By Mindy Diamond – There are a lot of things that might motivate a successful advisor to leave the security of a big firm and go independent but, from where I sit, the common ground amongst all who make the move is a need for congruence.
Our weekly insights for advisors: Articles authored by our team designed to broaden your perspective and arm you with knowledge—because knowledge is power.
By Howard Diamond – Volatility, according to Merriam-Webster, is defined as something that is “likely to change in a very sudden or extreme way.” That’s certainly an appropriate descriptor for the activity the world stock markets experienced through August and the start of September. With these vast market swings, we have been asked time and again if it has had, or will have, a negative impact on financial advisor movement.
By Mindy Diamond – Top advisors tend to have a lot in common, but the trait most notable to me is how driven they are and how much they often sacrifice their own health, as well as emotional and spiritual well-being, for the sake of their businesses. While I am not an advisor, I have to admit that I am guilty of the same thing and I understand the thinking behind it.
By Barbara Herman – Many advisors who moved from one major firm to another during the financial crisis now believe that their future is in the independent space, yet are uncertain as to the ideal timing to make this shift.
By Mindy Diamond – As Michael Gerber wrote in his blockbuster E-Myth series, business owners must make time to work on the business and not in it. This holds true for every financial advisor as well. While still a great percentage of advisors practice as employees – and not owners – every one of them is running a business.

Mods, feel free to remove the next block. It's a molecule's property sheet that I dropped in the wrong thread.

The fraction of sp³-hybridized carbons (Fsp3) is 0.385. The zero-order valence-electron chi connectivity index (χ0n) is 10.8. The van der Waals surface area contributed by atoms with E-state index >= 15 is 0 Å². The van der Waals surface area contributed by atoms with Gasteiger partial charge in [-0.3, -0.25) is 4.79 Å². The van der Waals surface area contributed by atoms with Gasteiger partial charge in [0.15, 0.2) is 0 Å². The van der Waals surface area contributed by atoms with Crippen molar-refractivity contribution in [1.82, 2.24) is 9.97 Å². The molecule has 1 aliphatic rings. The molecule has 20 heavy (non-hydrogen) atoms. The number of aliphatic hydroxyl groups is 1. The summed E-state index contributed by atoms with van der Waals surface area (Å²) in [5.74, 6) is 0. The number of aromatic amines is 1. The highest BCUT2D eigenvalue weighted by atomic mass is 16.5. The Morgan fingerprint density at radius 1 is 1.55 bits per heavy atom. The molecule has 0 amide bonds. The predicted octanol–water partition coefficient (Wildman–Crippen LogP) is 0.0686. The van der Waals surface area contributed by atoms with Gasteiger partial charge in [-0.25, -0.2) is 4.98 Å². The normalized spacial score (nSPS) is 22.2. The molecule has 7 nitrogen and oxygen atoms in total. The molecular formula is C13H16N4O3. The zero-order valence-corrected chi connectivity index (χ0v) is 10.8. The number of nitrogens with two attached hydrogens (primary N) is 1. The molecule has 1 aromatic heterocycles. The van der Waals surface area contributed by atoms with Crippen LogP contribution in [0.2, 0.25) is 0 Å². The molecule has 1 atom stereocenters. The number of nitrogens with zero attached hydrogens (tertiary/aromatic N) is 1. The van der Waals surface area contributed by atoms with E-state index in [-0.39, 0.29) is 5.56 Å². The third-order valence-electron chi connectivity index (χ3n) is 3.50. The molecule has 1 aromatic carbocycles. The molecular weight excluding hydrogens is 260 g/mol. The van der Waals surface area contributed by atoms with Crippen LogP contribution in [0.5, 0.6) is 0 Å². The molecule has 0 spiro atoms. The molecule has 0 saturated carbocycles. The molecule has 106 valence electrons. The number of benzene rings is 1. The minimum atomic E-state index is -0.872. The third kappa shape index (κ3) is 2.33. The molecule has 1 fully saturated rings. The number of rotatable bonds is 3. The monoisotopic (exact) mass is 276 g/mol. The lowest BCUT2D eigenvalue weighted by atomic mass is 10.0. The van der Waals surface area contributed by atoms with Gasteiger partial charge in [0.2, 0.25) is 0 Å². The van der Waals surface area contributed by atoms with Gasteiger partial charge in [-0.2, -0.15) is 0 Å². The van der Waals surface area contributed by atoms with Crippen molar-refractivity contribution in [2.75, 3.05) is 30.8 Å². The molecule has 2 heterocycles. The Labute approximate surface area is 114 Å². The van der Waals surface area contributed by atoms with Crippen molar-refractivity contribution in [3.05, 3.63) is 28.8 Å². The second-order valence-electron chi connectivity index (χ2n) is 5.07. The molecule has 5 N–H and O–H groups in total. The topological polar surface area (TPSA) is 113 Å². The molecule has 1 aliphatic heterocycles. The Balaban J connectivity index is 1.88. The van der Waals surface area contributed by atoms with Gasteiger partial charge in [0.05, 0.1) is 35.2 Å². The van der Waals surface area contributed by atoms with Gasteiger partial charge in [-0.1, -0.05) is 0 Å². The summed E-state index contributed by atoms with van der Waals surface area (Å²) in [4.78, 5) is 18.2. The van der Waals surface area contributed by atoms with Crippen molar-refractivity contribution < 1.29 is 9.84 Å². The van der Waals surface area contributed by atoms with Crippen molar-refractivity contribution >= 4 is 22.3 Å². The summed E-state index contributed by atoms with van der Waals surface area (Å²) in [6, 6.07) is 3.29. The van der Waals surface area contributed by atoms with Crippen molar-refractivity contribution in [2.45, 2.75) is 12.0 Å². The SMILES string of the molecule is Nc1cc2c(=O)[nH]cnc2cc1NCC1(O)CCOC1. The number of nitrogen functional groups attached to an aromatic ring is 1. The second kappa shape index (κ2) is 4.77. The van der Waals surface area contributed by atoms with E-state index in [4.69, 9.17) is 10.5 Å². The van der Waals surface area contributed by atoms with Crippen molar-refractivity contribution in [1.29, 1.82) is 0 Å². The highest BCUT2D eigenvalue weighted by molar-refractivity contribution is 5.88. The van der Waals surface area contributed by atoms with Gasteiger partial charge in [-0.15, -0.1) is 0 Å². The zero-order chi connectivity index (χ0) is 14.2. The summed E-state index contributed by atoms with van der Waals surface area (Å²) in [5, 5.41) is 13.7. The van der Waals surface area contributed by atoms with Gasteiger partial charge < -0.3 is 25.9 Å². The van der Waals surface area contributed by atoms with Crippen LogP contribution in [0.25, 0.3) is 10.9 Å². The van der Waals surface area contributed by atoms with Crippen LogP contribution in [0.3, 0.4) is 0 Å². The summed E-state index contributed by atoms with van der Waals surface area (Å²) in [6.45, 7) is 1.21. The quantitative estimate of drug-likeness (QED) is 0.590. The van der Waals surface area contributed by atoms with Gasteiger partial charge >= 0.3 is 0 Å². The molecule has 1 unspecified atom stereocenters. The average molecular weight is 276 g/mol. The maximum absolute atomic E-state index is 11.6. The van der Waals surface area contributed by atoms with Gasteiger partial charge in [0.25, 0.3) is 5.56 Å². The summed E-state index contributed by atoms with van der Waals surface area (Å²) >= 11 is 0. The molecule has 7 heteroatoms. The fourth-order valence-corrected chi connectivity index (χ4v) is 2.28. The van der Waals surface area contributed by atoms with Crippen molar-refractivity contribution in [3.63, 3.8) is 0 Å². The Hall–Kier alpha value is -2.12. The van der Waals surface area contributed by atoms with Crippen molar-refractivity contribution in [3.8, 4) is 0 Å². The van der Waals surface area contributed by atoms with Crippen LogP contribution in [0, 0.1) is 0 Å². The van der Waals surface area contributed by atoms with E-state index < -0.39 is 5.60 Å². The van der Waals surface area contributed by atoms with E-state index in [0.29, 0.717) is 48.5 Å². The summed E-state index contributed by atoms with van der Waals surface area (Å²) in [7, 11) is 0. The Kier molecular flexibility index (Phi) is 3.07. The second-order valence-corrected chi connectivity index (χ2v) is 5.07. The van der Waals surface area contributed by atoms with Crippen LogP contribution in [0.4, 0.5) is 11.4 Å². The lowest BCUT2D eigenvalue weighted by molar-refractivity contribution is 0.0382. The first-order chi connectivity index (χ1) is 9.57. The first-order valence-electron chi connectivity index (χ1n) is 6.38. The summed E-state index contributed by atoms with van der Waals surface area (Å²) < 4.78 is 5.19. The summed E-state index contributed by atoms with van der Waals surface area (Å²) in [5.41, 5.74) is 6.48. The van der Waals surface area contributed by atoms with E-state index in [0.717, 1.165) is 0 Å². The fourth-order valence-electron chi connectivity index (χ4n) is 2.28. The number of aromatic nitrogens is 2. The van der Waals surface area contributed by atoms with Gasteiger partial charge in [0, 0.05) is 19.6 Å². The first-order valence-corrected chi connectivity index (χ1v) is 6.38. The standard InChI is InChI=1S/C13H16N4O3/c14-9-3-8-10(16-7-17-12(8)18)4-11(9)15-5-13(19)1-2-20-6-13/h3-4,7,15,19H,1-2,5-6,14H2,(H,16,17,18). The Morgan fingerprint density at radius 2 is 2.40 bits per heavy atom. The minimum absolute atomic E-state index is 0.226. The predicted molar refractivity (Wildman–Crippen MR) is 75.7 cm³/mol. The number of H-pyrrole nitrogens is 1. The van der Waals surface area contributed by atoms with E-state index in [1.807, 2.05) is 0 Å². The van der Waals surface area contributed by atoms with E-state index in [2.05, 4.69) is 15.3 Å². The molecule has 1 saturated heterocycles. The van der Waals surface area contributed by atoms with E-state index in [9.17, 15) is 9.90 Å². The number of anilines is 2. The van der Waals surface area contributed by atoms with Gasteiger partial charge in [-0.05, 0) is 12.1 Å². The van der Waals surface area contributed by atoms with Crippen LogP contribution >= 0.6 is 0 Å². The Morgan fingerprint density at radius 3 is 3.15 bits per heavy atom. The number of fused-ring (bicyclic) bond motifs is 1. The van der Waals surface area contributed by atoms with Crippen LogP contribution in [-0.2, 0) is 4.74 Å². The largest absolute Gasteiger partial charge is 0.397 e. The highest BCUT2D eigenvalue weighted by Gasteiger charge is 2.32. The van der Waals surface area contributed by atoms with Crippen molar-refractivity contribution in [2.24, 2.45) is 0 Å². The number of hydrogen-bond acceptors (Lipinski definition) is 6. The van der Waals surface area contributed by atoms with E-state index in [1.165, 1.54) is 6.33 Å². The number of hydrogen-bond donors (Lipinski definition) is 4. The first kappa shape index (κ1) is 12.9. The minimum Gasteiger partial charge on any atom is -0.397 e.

By Deborah Aronson – Financial advisors often feel bound to the fiduciary mindset – that is, putting their clients’ best interests before their own – when it comes to making any and all decisions. What happens when your clients are happy, but you’re questioning whether you’re in the right place to best serve both your needs and theirs? How do you even contemplate replacing your current business card with a new one?
Last week’s email really captured our reader’s attention. The interest level in exploring options that will help you live what we call your “best business life” is far higher than we expected. So, as promised, to round out your summer reading, here’s part two of the best of our 2015...
It’s hard to believe that 2015 is more than halfway over…and what an exciting time it’s been! Lots of changes: big deals, mergers, moves, and more. This week, we help you to “dig deep” and look at your career, clients, and life from a different angle.
By Barbara Herman – Advisors who see themselves as career wirehouse folks may assume that little to no due diligence is required when considering a move to another wirehouse. They often move forward, neglecting to ask a few important questions whose answers can define their future with the new firm.
By Mindy Diamond – I recently returned from a safari in Africa with my family, an altogether amazing, humbling, awesome experience. Surrounded as we usually are by constant distractions, being in Africa forced me to unplug and turn off the “work” part of my brain. But to my surprise, although Africa is as far-removed from Wall Street as you can get, I couldn’t help but recognize that the jungle echoes some aspects of the life of a financial advisor:
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